LE MARS, Iowa --In taking a bit of a different look at a barn-raising, we head to the Plymouth County Fair, which kicks off the "Five Best Days of Summer" Wednesday.
A gathering point on the fairgrounds is the Tonfeldt Round Barn, a structure whose construction began 100 years ago when H.A. "Peter" Tonsfeldt, with assistance from William Schumaker, drew plans for a round, self-supporting barn. The site measures 61 feet in diameter and features a silo height of 45 feet.
The Great Depression caused Tonsfeldt and his family to move to Pipestone, Minnesota, in 1928, according to an illustrated display within the barn. Herman Lang bought the Tonsfeldt farm and barn and installed milking equipment within these rounded walls.
Poll: Have you ever been inside a barn?
Plymouth County Fairgrounds’ Round Barn will be celebrating its 100th birthday with an exhibit this week featuring 100 barns in the county.
After Lang's death, his heirs sold the property and barn to Leonard, Marving and Roman Langel in 1980. One year later, the Langels offered the barn to the Plymouth County Fair Board as a gift.
Mr. and Mrs. Joe Easton joined Mr. and Mrs. Jerry Probst in raising $14,000 at the time, an amount matched by the Plymouth County Fair Board, and used the money to move and repair the barn for display on the fairgrounds. The barn was moved here on Sept. 10, 1981.
Thirty-seven years later, the Round Barn remains in incredible condition, serving thousands of fair-goers this week, folks of all ages who study its craftsmanship and learn its history. To add to the luster of this attraction, Dennis Morrice, who serves the Le Mars Area Chamber of Commerce Agriculture Committee, played eager beaver by photographing 85 other Plymouth County barns and having their pictures blown up to adorn interior walls.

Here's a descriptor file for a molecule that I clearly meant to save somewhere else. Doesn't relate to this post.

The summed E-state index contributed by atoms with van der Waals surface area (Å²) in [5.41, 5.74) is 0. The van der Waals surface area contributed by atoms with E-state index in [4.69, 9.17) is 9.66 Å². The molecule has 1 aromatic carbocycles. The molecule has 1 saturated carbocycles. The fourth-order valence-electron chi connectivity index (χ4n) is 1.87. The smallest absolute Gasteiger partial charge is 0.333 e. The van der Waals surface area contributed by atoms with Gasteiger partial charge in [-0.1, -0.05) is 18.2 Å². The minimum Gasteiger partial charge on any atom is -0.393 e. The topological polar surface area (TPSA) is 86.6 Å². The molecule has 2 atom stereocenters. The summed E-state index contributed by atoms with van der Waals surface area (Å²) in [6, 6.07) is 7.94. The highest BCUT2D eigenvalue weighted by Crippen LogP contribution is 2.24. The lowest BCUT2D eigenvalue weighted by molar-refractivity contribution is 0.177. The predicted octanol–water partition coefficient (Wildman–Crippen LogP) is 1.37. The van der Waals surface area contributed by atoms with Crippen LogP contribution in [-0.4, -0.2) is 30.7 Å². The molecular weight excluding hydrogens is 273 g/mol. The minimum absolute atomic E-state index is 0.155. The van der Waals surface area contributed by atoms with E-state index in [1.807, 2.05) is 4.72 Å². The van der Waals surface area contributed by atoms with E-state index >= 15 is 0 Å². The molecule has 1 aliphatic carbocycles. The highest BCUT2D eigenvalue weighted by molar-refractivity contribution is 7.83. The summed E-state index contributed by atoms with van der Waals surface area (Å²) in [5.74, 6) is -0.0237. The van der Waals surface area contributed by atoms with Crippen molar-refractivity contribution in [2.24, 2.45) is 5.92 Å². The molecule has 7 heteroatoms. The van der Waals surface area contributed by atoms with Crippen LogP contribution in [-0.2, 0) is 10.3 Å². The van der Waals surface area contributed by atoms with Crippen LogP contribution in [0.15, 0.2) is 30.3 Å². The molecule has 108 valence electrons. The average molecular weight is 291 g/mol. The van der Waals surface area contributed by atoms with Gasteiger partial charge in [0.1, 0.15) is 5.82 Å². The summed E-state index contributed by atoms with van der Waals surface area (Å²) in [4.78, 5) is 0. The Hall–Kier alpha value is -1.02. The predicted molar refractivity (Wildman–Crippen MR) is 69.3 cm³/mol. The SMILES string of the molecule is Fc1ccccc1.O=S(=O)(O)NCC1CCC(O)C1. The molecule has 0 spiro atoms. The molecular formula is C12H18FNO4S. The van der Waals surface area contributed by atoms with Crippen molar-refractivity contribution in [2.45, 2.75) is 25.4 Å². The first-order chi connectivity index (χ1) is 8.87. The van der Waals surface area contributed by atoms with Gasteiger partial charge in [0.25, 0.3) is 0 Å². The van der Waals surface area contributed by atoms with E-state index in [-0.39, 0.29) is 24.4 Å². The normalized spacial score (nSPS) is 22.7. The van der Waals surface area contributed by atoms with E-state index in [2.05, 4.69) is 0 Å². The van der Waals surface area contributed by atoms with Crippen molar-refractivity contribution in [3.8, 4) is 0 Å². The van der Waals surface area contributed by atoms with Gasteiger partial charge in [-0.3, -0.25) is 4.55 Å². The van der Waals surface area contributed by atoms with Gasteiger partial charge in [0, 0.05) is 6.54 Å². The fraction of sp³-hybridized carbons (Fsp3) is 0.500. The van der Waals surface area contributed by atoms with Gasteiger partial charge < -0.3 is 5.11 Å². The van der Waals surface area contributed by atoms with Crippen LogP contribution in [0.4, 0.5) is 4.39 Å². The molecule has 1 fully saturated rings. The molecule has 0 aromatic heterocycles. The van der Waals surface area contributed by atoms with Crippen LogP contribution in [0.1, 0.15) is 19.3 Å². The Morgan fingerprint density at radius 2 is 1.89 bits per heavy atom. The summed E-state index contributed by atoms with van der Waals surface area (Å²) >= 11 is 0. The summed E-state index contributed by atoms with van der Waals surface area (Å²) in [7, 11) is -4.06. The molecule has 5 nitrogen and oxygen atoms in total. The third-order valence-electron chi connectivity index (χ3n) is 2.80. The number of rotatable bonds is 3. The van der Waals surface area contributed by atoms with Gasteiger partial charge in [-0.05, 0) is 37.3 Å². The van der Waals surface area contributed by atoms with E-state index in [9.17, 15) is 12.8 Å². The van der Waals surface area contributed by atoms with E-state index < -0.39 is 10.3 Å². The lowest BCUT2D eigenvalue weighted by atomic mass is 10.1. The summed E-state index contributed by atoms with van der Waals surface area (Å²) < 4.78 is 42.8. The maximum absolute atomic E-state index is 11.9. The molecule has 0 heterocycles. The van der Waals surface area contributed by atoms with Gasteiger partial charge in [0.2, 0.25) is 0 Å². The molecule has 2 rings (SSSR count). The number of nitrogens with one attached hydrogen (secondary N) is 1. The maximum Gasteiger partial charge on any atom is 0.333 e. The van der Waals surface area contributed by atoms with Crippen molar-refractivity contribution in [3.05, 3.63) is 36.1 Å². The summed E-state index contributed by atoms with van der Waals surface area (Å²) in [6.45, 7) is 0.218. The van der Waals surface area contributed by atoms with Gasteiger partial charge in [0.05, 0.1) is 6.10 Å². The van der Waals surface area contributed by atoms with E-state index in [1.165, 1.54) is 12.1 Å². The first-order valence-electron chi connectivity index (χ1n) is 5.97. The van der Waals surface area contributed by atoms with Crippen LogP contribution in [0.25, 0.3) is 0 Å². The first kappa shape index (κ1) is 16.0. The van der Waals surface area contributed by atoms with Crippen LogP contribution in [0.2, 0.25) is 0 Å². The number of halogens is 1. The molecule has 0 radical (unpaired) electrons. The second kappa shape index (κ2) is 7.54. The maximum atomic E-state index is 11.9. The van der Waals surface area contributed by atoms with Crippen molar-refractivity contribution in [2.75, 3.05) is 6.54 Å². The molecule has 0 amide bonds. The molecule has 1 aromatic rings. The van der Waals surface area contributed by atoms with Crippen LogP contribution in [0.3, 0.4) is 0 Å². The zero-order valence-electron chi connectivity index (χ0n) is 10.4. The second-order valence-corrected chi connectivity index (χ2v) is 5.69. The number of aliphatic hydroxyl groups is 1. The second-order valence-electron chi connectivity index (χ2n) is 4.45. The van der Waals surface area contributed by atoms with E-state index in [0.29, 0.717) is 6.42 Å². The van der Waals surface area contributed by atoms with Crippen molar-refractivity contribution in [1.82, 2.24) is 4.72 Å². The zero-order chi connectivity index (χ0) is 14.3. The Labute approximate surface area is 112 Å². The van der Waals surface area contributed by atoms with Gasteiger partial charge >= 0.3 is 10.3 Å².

Along with those color photos, there's a map detailing nearly 50 barn quilts displayed throughout Plymouth County, and all sorts of exhibits highlighting the importance of agriculture locally, such as, "Did you know Plymouth County ranks third in Iowa for number of sheep produced with more than 11,000 head?"
Iowa, according to one display, produces nearly 15 billion eggs annually. If you placed the eggs from the nation's leader in egg production (Iowa) from end to end, our eggs would circle the earth about 21 times.
Additionally, each high school FFA chapter in Plymouth County created a display that detailed the physical aspects and origins of different types of barns, ranging from Gable barns (Le Mars Community FFA) to Gambrel style (MMCRU FFA) to Gothic barns (Kinglsey-Pierson FFA) to Monitor style barns (Akron-Westfield).
The students enrolled in the Hinton High School FFA unit created a display on the Round Barn style and this structure itself.
"We had thought about doing a display on the Muecke style of barn as it's a local one, but we really couldn't find information on that style," said Stephanie Bass, the FFA adviser at Hinton High School. "So, we focused on the Round Barn."
Bass, who hails from Connecticut, reports that Round Barns are found most often in Wisconsin (180 still standing) and Iowa (127 still standing), a finding that falls in line with dairy enterprises within those states.
"With this being the 100th year of the Round Barn, we decided to focus on barns in Plymouth County," said Jordan Sitzmann, a Gehlen Catholic High School and Morningside College graduate who serves as vice president for the Le Mars Area Chamber of Commerce Agriculture Committee. "It really turned out great."
I think you'll agree. The Plymouth County Fair profile rises with the preservation and the tender-loving-care fair officials and agriculture lovers throughout the county show this 100-year-old icon. Beginning the "five best days of summer" at the Round Barn seems to complete a circle of life of sorts in Le Mars.